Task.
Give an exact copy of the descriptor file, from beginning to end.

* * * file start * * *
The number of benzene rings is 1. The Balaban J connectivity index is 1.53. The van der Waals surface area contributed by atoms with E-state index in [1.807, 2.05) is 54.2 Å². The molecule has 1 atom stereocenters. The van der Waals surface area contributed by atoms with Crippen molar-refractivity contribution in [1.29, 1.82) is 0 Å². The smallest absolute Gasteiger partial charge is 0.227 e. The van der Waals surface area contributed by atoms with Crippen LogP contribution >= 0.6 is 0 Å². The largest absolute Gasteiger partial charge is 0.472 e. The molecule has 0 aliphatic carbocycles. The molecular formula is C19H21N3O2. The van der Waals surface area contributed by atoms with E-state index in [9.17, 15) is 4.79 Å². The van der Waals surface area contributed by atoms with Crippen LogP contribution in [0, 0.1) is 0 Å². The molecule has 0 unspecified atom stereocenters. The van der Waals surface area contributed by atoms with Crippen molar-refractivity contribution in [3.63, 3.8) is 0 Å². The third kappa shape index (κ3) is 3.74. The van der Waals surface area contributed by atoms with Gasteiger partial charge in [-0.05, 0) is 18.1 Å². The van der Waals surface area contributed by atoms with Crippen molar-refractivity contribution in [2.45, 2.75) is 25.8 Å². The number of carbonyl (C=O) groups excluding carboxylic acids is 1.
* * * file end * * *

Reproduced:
The number of benzene rings is 1. The Balaban J connectivity index is 1.53. The van der Waals surface area contributed by atoms with E-state index in [1.807, 2.05) is 54.2 Å². The molecule has 1 atom stereocenters. The van der Waals surface area contributed by atoms with Crippen molar-refractivity contribution in [1.29, 1.82) is 0 Å². The smallest absolute Gasteiger partial charge is 0.227 e. The van der Waals surface area contributed by atoms with Crippen LogP contribution >= 0.6 is 0 Å². The largest absolute Gasteiger partial charge is 0.472 e. The molecule has 0 aliphatic carbocycles. The molecular formula is C19H21N3O2. The van der Waals surface area contributed by atoms with E-state index in [9.17, 15) is 4.79 Å². The van der Waals surface area contributed by atoms with Crippen LogP contribution in [0, 0.1) is 0 Å². The molecule has 0 unspecified atom stereocenters. The van der Waals surface area contributed by atoms with Crippen molar-refractivity contribution in [3.63, 3.8) is 0 Å². The third kappa shape index (κ3) is 3.74. The van der Waals surface area contributed by atoms with Gasteiger partial charge in [-0.05, 0) is 18.1 Å². The van der Waals surface area contributed by atoms with Crippen molar-refractivity contribution in [2.45, 2.75) is 25.8 Å². The number of carbonyl (C=O) groups excluding carboxylic acids is 1.